We see a future in Chester!
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Almighty God, give us grace that we may cast away the
works of darkness, and put upon us the armor of light, now
in the time of this mortal life in which thy Son Jesus Christ
came to visit us in great humility; that in the last day, when
he shall come again in his glorious majesty to judge both the
quick and the dead, we may rise to the life immortal; through
him who liveth and reigneth with thee and the Holy Ghost,
one God, now and for ever. Amen.
Morning Prayer is held at 9:00 on Sunday morning in the church.
The service is also live-streamed and available after the service on our Facebook page at https://www.facebook.com/stpaulschesterpa
Holy Eucharist will resume in December
Wednesday Morning Prayer is held at 10:00 in the church and is live-streamed on our Facebook page.
Adult Formation is held on Zoom on Monday at 11:00. Please contact
Fr Civale or the church office for more details
During the pandemic Saint Paul's continues to take all the precautions in compliance with diocesan and state guidelines.
Other resources for online services can be found at www.diopa.org or by clicking the link below. The office is open on our usual schedule and the clergy are available for visits and to administer the sacraments.
Dear Parishioners of Saint Paul’s,
It is with joy and gratitude that I write to you. I am very excited to be joining your parish as we begin our ministry together in September. Saint Paul’s has a long and venerable place in the City of Chester and in the Diocese of Pennsylvania and I feel honored to be called to lead with you as we begin a new chapter in the parish’s life.
Before and since accepting the call to be your Deacon in Charge, I’ve had the chance to explore with your Vestry and staff some of the different ways that I will lead with you and how we can minister to one another and the community of Chester. Saint Paul’s is a parish with many gifts. In my interactions with you I have experienced the parish’s warmth and dedication. This can be seen in how lovingly you have maintained your beautiful church building, the emphasis you place on the traditions of our faith and your deep desire to serve our Lord Christ. You have had the foresight to turn further outward and serve the many needs of the people of Chester. Chester Eastside Inc., the Wellness Center and the other collaborative ministries will continue to be crucial for the health of the parish and community.
In the next few months, I am looking forward to getting to know each one of you and for you to get to know me. In the meantime, I can briefly share a few things. I grew up in the Albany, New York area. Raised Roman Catholic, faith has been fairly ecumenical as my mother’s family was Methodist and my father’s was Roman Catholic. I first started worshiping in the Episcopal Church as a teenager and have primarily attended and served throughout much of my life in more urban parishes in the Albany area, New York City and Boston. I am a clinical social worker and have enjoyed many years working primarily as a psychotherapist, but also in medical and psychiatric settings and more recently as a congregational consultant in the Diocese of Massachusetts, my sending Diocese. After three years of study, I graduated from Virginia Theological Seminary in May. I love to be outdoors and enjoy long walks and hiking and touching the things that nature offers. I enjoy museums, singing, concerts of all types of music, and exploring the world- both locally and globally.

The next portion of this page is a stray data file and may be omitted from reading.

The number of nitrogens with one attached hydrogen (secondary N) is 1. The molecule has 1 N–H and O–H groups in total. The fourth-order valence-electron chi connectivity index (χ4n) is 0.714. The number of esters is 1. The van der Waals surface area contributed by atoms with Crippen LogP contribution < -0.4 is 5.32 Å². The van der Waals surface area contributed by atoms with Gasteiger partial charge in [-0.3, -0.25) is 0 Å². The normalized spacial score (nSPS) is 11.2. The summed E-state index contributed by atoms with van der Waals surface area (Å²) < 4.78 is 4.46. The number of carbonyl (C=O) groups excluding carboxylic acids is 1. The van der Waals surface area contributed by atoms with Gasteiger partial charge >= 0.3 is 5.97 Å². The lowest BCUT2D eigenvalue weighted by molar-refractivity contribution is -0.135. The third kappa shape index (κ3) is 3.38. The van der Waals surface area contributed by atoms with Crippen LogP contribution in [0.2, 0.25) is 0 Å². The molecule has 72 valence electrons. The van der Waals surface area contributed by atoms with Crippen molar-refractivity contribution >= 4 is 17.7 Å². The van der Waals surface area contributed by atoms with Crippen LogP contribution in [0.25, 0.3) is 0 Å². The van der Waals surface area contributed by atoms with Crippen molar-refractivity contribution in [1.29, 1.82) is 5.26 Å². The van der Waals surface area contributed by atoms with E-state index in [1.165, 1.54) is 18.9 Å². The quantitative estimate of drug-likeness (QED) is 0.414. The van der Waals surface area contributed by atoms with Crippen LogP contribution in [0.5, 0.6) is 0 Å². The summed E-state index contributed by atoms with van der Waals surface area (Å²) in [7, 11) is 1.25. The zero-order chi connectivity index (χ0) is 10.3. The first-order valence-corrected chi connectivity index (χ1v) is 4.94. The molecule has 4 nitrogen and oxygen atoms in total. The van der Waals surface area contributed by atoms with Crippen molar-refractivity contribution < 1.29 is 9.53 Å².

These are strange and anxious times, which have turned our lives and expectations upside down. The Church joins other organizations in the world as it learns how to live and thrive, despite the difficulties. The apostle Paul reminds us in his Epistle to the Romans not to be overcome by fear and anxiety, “knowing that suffering produces endurance, and endurance produces character, and character produces hope, and hope does not disappoint us, because God’s love has been poured into our hearts through the Holy Spirit that has been given to us (5:3-5)”. It is only through God’s loving grace and depending on his grace that we will be made new. I hope that you will join me in seeing this time as the beginning of something new, bringing the good things of the past and the things that we are presently learning, into a future which I believe is very exciting and promising for Saint Paul’s. Onward we go!
Yours faithfully in Christ,
The Wardens and Vestry of St. Paul’s Chester are thrilled to announce that The Rev. Lawrence (Larry) Civale has accepted our call to join us as our Deacon in Charge beginning September 1, 2020. Having been ordained a Transitional Deacon in June 2020 he will be eligible to be ordained to the Priesthood in 6 months. After this ordination he will be our Priest in Charge. Parishioners will be able to welcome and greet him at the virtual coffee hour following our 9 am Zoom service on August 2. Please see his bio in his message below.
Deacon Civale shared, “I feel honored to be called to lead with you as we begin a new chapter in the parish’s life. I am very excited to be joining your parish as we begin our ministry together in September.”